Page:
Transforming the relationship between staff and students to effect change

Iman Hassan, Sarah Hayes

Abstract


This opinion piece argues for the necessity of student-staff partnerships that go beyond the common rhetoric of ‘student engagement’, achieving a richer student and staff dialogue which results in more meaningful change in policy and practice. In particular, attention is drawn to the need for such partnerships when determining technology applications that are often missed out from, or treated in isolation from, the curriculum design process. This piece cites, as an example, a student-led taught day on the Post Graduate Diploma in Learning and Teaching at Aston University in July 2015. There was clear evidence that the staff participants designed their assessments with student partners in mind. It is therefore proposed that a partnership relationship offers an effective means of moving forward from common practices where technology simply replicates, or supplements, traditional activities.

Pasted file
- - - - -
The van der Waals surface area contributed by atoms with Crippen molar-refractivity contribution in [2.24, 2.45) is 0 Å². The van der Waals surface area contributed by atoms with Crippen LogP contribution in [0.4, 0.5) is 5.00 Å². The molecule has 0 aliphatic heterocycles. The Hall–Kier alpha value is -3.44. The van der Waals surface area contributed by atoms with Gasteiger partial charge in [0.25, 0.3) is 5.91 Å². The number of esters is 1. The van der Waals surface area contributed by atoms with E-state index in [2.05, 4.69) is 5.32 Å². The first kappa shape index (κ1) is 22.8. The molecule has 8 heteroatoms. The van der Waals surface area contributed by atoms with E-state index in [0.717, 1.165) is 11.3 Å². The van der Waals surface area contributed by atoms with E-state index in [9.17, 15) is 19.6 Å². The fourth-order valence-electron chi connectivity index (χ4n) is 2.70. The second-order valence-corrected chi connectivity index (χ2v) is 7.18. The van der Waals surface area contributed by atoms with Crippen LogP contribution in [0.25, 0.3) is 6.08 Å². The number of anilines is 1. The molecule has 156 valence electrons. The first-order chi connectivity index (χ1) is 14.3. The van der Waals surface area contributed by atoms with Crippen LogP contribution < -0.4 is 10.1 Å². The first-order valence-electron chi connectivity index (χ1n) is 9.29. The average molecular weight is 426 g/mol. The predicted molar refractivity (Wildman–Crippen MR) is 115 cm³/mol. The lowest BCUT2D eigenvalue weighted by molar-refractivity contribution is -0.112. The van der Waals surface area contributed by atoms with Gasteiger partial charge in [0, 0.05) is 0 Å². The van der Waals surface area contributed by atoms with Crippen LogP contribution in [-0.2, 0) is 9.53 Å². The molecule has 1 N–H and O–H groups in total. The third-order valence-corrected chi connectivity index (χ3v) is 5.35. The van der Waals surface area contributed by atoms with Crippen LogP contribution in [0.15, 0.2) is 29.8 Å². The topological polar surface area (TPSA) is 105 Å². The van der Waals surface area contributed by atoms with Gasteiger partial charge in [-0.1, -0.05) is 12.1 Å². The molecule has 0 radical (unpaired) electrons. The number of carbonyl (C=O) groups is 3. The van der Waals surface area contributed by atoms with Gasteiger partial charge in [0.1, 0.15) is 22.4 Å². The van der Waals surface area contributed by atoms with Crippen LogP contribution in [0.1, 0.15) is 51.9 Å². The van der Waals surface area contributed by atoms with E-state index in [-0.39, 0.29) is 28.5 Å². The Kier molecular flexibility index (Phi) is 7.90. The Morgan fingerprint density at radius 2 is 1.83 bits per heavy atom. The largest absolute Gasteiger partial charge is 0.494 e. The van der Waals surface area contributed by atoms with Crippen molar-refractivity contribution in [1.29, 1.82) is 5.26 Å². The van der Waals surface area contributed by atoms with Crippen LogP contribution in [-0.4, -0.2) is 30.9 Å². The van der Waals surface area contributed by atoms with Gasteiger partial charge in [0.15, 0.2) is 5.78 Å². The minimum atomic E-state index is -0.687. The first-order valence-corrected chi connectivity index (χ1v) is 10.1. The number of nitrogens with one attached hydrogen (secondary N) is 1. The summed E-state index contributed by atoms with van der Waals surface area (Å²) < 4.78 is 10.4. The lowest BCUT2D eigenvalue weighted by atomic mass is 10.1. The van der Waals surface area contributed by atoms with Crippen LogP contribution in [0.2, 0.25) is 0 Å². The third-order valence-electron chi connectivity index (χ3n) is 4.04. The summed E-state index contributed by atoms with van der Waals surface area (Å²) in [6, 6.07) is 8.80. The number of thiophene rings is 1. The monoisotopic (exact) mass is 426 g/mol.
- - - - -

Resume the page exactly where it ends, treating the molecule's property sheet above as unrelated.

Keywords


Equally legitimate partners; technology from a student perspective; higher learning

Full Text:

PDF

References


Healey, M., Flint, A., and Harrington, K. (2014) Engagement through partnership: students as partners in learning and teaching in higher education. York: Higher Education Academy.

Higher Education Academy (2015) Digital Literacies in the Disciplines (DLinD). Available at: https://www.heacademy.ac.uk/workstreams-research/themes/online-learning/online-learning-projects/digital-literacies-disciplines (Accessed: 4 November 2015).

Kellner, D. (1998) ‘Multiple literacies and critical pedagogy in a multicultural society.’ Educational Theory, 48(1), 103-122.

Kirkwood, A. and Price, L. (2014) ‘Technology-enhanced learning and teaching in higher education: what is ‘enhanced’ and how do we know? A critical literature review.’ Learning, Media and Technology, 39(1), 6-36.

Little, S. (ed.) (2011) Staff-student partnerships in higher education. London: Continuum.

Molesworth, M., Nixon, E. and Scullion, R. (2009) ‘Having, being and higher education: the marketisation of the university and the transformation of the student into consumer.’ Teaching in Higher Education, 14(3), 277-287.




DOI: http://dx.doi.org/10.21100/jeipc.v2i1.244

Refbacks

  • There are currently no refbacks.

Comments on this article

View all comments